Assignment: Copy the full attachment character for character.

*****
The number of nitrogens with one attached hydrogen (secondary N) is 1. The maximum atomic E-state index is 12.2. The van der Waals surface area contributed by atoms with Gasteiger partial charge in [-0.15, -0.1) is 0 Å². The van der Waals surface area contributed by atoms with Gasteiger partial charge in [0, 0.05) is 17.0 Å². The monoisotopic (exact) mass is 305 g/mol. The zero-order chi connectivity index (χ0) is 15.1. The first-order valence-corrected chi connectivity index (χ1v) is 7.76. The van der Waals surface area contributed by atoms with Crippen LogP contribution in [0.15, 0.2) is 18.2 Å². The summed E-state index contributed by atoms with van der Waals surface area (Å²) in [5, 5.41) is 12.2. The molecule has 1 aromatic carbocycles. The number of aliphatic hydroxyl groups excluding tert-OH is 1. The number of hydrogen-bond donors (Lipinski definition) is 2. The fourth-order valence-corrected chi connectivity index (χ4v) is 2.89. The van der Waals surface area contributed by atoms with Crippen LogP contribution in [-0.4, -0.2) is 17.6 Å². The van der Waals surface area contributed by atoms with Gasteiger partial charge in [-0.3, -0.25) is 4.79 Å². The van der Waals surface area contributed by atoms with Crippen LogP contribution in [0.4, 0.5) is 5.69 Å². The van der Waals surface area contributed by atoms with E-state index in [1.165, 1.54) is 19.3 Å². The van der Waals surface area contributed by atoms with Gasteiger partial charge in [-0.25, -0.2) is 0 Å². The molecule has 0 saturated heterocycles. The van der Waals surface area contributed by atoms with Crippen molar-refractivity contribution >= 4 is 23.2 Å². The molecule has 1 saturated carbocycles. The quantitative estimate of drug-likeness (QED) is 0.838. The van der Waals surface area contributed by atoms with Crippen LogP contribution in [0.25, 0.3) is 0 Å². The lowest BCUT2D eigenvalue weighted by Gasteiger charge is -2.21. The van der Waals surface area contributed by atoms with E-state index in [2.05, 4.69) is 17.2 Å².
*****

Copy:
The number of nitrogens with one attached hydrogen (secondary N) is 1. The maximum atomic E-state index is 12.2. The van der Waals surface area contributed by atoms with Gasteiger partial charge in [-0.15, -0.1) is 0 Å². The van der Waals surface area contributed by atoms with Gasteiger partial charge in [0, 0.05) is 17.0 Å². The monoisotopic (exact) mass is 305 g/mol. The zero-order chi connectivity index (χ0) is 15.1. The first-order valence-corrected chi connectivity index (χ1v) is 7.76. The van der Waals surface area contributed by atoms with Crippen LogP contribution in [0.15, 0.2) is 18.2 Å². The summed E-state index contributed by atoms with van der Waals surface area (Å²) in [5, 5.41) is 12.2. The molecule has 1 aromatic carbocycles. The number of aliphatic hydroxyl groups excluding tert-OH is 1. The number of hydrogen-bond donors (Lipinski definition) is 2. The fourth-order valence-corrected chi connectivity index (χ4v) is 2.89. The van der Waals surface area contributed by atoms with Crippen LogP contribution in [-0.4, -0.2) is 17.6 Å². The van der Waals surface area contributed by atoms with Gasteiger partial charge in [-0.3, -0.25) is 4.79 Å². The van der Waals surface area contributed by atoms with Crippen LogP contribution in [0.4, 0.5) is 5.69 Å². The van der Waals surface area contributed by atoms with E-state index in [1.165, 1.54) is 19.3 Å². The van der Waals surface area contributed by atoms with Gasteiger partial charge in [-0.25, -0.2) is 0 Å². The molecule has 0 saturated heterocycles. The van der Waals surface area contributed by atoms with Crippen molar-refractivity contribution >= 4 is 23.2 Å². The molecule has 1 saturated carbocycles. The quantitative estimate of drug-likeness (QED) is 0.838. The van der Waals surface area contributed by atoms with Crippen LogP contribution in [0.25, 0.3) is 0 Å². The lowest BCUT2D eigenvalue weighted by Gasteiger charge is -2.21. The van der Waals surface area contributed by atoms with E-state index in [2.05, 4.69) is 17.2 Å².